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Not currently on display at the V&A

Long Gown

1820-30 (made)
Artist/Maker
Place Of Origin

Baby clothes in the past have often had many years of use, and were passed on round and down families for use with each new child. The everyday items such as nappies were often made of strong fabrics to withstand boiling, bleaching, and ironing, but do not always survive.

Finely embroidered garments like this long gown were for best wear, and were cherished and preserved for as long as possible. They were skillfully mended where necessary, and many show beautifully worked darns. This gown has been mended on the bodice, and the area round the waist has been reinforced and then covered with a carefully applied band of white embroidery. Sometimes two or more garments were combined to make one new one.
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object details
Categories
Object Type
Materials and Techniques
Cotton with Ayrshire work embroidery
Brief Description
Long gown for a baby: white cotton decorated with Ayrshire work embroidery; Scotland, 1820-30
Physical Description
Baby's long robe of fine white cotton, with a drawstring neck and short puffed sleeves. The bodice has a wedge-shaped centre front panel embroidered in Ayrshire work, showing stylized elliptical fruits among foliage. The slightly raised narrow waistband is worked with a line of dots, and the area just above it has been covered at a later date with a length of white embroidery showing a series of curved lozenge shapes. The skirt is cartridge pleated to the waist, and the front has a full length wedge-shaped area of Ayrshire embroidery to match that on the bodice front. The garment fastens at the back.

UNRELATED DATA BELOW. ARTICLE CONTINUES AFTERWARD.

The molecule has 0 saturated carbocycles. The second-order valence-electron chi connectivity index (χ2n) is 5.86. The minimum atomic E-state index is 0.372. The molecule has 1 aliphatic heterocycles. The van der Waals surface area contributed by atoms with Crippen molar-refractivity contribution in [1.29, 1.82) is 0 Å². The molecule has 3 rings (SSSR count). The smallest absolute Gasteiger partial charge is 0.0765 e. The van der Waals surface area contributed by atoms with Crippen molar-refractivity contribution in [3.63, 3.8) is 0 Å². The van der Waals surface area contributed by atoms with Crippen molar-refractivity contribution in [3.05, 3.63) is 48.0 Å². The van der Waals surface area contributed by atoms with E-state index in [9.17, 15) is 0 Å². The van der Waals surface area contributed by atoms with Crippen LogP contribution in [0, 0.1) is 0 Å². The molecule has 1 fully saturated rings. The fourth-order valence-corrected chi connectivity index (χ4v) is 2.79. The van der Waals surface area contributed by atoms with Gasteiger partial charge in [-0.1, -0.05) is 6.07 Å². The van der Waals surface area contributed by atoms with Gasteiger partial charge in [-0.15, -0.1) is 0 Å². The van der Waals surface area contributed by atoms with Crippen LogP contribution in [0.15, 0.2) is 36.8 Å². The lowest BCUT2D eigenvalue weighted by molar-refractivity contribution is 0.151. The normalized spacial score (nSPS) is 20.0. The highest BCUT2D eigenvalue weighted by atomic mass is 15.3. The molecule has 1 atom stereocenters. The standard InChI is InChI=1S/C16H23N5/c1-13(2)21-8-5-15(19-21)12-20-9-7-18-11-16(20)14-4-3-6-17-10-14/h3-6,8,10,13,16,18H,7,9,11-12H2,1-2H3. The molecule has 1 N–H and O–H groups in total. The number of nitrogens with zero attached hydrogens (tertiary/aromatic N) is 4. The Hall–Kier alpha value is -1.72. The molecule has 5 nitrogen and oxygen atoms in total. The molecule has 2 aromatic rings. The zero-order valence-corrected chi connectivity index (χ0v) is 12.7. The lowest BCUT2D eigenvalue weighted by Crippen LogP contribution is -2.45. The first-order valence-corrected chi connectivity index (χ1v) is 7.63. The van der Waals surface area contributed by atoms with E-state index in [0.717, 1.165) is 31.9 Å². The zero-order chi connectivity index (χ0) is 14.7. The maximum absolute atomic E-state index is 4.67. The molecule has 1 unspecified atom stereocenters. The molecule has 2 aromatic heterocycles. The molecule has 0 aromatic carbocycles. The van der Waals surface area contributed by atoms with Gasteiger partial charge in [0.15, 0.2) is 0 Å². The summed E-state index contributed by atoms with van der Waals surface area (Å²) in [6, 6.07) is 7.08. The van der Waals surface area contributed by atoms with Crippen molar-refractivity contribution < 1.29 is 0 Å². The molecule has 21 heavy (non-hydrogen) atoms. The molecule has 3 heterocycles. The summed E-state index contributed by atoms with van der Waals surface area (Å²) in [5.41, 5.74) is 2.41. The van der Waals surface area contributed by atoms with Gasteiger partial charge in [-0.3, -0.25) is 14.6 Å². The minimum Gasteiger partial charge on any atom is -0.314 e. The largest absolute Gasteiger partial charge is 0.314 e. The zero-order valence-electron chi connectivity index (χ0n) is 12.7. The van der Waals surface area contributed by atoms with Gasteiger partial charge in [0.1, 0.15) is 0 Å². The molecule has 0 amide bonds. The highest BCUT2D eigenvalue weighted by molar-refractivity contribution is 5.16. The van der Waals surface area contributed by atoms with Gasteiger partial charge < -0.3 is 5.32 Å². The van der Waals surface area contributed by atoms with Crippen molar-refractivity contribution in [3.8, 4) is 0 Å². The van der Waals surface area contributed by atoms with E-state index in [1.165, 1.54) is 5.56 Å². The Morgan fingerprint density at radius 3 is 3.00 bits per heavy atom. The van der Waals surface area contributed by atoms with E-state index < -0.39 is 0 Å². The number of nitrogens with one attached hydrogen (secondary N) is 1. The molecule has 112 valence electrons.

The robings run from the back of the neck to the waist front: this may suggest the combining of a bodice and skirt from two different garments, but the embroidery on both matches.
Dimensions
  • From original catalogue record length: 40in
Object history
Bought of Mrs Frances Maddams, 81 Prince's Gate Mews, London SW (RF 24/2393)
Subjects depicted
Summary
Baby clothes in the past have often had many years of use, and were passed on round and down families for use with each new child. The everyday items such as nappies were often made of strong fabrics to withstand boiling, bleaching, and ironing, but do not always survive.



Finely embroidered garments like this long gown were for best wear, and were cherished and preserved for as long as possible. They were skillfully mended where necessary, and many show beautifully worked darns. This gown has been mended on the bodice, and the area round the waist has been reinforced and then covered with a carefully applied band of white embroidery. Sometimes two or more garments were combined to make one new one.
Collection
Accession Number
CIRC.410-1924

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record createdMarch 9, 2009
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